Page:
(PhysOrg.com) -- Focussing too much on the present and not using past experience to make decisions could be linked to suicide in elderly depressed adults, researchers from Cambridge and Pittsburgh have found.
Described as "myopia for the past", the findings help explain why only some older people with depression attempt suicide and could allow researchers to predict which individuals are most at risk.
Suicide rates are particularly high in older adults, but while most older adults who attempt suicide suffer from depression, the severity of depression alone does not explain suicidal behaviour.
The study by researchers at the Western Psychiatric Institute and Clinic at the University of Pittsburgh, and The MRC/Wellcome Trust Behavioural and Clinical Neuroscience Institute at the University of Cambridge involved 65 individuals aged 60 years and older.
Participants were assessed on a computerised learning task that assesses ability to use positive and negative feedback to change behaviour.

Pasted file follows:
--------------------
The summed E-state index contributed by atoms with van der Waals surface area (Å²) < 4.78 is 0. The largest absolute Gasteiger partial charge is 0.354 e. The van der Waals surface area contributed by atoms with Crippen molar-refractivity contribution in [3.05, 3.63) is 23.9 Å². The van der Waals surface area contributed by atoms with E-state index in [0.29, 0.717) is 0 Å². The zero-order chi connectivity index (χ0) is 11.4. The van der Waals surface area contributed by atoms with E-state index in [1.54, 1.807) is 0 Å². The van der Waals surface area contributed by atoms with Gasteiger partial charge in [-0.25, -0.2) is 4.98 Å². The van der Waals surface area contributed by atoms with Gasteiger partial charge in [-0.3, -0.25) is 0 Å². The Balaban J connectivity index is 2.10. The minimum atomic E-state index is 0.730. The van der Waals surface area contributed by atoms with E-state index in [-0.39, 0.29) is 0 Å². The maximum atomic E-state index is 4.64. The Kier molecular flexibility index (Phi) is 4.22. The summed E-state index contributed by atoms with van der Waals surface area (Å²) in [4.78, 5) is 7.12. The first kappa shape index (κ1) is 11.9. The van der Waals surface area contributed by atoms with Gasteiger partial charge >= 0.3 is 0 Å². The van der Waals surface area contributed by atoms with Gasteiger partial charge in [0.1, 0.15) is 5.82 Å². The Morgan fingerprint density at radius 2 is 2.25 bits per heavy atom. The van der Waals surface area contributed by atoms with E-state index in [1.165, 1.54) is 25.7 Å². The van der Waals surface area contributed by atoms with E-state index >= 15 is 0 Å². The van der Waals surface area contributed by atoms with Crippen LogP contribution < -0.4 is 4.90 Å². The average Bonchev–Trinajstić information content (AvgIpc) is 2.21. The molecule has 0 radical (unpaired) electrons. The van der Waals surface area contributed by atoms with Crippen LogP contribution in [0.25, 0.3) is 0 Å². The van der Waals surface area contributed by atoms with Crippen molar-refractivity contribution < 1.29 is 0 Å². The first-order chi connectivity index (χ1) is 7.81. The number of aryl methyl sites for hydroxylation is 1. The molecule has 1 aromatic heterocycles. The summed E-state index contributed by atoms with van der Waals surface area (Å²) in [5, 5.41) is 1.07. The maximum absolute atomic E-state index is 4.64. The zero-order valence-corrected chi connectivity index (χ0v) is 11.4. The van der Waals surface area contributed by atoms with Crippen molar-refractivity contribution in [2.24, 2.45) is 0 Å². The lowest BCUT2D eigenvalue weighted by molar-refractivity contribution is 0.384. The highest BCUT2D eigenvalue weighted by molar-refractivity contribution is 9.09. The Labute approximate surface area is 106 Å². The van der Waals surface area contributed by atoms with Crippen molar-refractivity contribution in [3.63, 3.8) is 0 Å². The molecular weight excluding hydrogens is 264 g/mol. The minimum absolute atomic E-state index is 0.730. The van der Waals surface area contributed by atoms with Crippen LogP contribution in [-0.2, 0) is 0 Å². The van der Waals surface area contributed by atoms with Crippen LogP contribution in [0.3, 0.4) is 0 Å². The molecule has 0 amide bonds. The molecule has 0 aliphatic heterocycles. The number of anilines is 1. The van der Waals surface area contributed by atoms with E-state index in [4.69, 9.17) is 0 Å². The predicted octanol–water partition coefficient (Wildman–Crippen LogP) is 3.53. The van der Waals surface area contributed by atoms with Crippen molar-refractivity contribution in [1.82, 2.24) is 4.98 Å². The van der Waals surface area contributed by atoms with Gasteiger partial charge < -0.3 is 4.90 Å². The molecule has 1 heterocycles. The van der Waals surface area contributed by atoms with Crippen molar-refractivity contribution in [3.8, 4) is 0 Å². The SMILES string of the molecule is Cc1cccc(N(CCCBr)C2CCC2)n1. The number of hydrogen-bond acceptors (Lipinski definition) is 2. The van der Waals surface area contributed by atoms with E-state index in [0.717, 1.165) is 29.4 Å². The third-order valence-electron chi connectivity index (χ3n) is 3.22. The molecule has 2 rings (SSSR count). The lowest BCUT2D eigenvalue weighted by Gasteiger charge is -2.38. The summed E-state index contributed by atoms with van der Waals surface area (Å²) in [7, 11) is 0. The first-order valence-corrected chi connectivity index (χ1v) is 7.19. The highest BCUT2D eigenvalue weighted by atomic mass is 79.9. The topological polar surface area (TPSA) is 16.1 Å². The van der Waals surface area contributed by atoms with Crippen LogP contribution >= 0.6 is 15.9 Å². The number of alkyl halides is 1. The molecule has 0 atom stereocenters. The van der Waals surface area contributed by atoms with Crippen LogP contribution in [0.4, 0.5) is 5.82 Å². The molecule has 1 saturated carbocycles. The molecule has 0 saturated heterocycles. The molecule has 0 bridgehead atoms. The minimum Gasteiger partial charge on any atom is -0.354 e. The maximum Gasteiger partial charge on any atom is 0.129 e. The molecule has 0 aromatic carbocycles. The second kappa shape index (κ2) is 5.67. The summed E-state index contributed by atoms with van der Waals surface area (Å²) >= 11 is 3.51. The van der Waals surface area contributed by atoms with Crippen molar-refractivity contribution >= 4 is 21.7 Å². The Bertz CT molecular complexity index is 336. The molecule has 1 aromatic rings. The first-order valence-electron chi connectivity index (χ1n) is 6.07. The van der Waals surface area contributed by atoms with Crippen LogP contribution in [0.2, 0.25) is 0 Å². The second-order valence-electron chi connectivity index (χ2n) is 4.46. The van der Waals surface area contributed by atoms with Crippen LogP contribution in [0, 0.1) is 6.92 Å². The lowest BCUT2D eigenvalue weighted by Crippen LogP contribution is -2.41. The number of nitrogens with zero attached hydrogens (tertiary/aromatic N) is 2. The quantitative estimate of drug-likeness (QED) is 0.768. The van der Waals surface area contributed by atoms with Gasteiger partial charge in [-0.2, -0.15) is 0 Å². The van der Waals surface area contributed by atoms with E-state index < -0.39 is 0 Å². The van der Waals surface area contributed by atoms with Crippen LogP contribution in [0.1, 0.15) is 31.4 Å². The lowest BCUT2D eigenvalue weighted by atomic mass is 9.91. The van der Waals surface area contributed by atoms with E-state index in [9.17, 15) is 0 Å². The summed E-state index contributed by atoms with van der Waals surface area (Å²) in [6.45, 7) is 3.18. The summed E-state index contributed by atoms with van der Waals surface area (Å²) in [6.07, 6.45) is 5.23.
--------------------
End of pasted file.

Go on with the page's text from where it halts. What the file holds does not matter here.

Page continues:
The test requires individuals to learn and relearn different rules on the basis of changes in feedback. The task is made difficult by including misleading feedback on a proportion of trials, where the participant is told that they are wrong after a correct response.
The results showed that patients who had attempted suicide were able to learn the initial rule on the task, but had great difficulty in re-learning ('reversing') when the rule changed. More specifically, they tended to continue to follow the old rule despite negative feedback for the wrong answers, and focused excessively on the last trial, ignoring past experience.
Patients who were depressed, but had never attempted suicide did not show the same effect and resembled healthy elderly volunteers.
Professor Barbara Sahakian of the University of Cambridge and a lead researcher on the study said: "This is an important step towards identifying a cognitive biomarker that will help us detect which elderly depressed patients are at high risk of attempting suicide.
"We hope that this research will ultimately lead to a reduction in this tragic behaviour."
The study is published today in the American Journal of Psychiatry.